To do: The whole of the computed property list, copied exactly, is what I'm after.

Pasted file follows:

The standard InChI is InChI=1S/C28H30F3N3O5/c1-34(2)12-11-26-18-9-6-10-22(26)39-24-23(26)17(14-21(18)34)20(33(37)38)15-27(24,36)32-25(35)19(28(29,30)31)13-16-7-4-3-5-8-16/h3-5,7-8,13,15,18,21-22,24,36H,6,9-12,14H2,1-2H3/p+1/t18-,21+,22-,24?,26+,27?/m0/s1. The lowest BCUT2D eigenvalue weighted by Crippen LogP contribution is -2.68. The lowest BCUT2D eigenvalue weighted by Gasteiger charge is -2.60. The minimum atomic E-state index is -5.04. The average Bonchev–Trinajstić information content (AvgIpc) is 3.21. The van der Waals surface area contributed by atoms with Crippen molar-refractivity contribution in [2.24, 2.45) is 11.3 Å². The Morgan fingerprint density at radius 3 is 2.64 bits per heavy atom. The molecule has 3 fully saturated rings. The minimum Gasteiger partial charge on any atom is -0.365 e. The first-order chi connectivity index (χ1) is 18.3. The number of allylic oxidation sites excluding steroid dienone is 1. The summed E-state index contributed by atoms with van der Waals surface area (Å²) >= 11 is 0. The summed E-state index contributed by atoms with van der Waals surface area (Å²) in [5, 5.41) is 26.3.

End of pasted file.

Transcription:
The standard InChI is InChI=1S/C28H30F3N3O5/c1-34(2)12-11-26-18-9-6-10-22(26)39-24-23(26)17(14-21(18)34)20(33(37)38)15-27(24,36)32-25(35)19(28(29,30)31)13-16-7-4-3-5-8-16/h3-5,7-8,13,15,18,21-22,24,36H,6,9-12,14H2,1-2H3/p+1/t18-,21+,22-,24?,26+,27?/m0/s1. The lowest BCUT2D eigenvalue weighted by Crippen LogP contribution is -2.68. The lowest BCUT2D eigenvalue weighted by Gasteiger charge is -2.60. The minimum atomic E-state index is -5.04. The average Bonchev–Trinajstić information content (AvgIpc) is 3.21. The van der Waals surface area contributed by atoms with Crippen molar-refractivity contribution in [2.24, 2.45) is 11.3 Å². The Morgan fingerprint density at radius 3 is 2.64 bits per heavy atom. The molecule has 3 fully saturated rings. The minimum Gasteiger partial charge on any atom is -0.365 e. The first-order chi connectivity index (χ1) is 18.3. The number of allylic oxidation sites excluding steroid dienone is 1. The summed E-state index contributed by atoms with van der Waals surface area (Å²) >= 11 is 0. The summed E-state index contributed by atoms with van der Waals surface area (Å²) in [5, 5.41) is 26.3.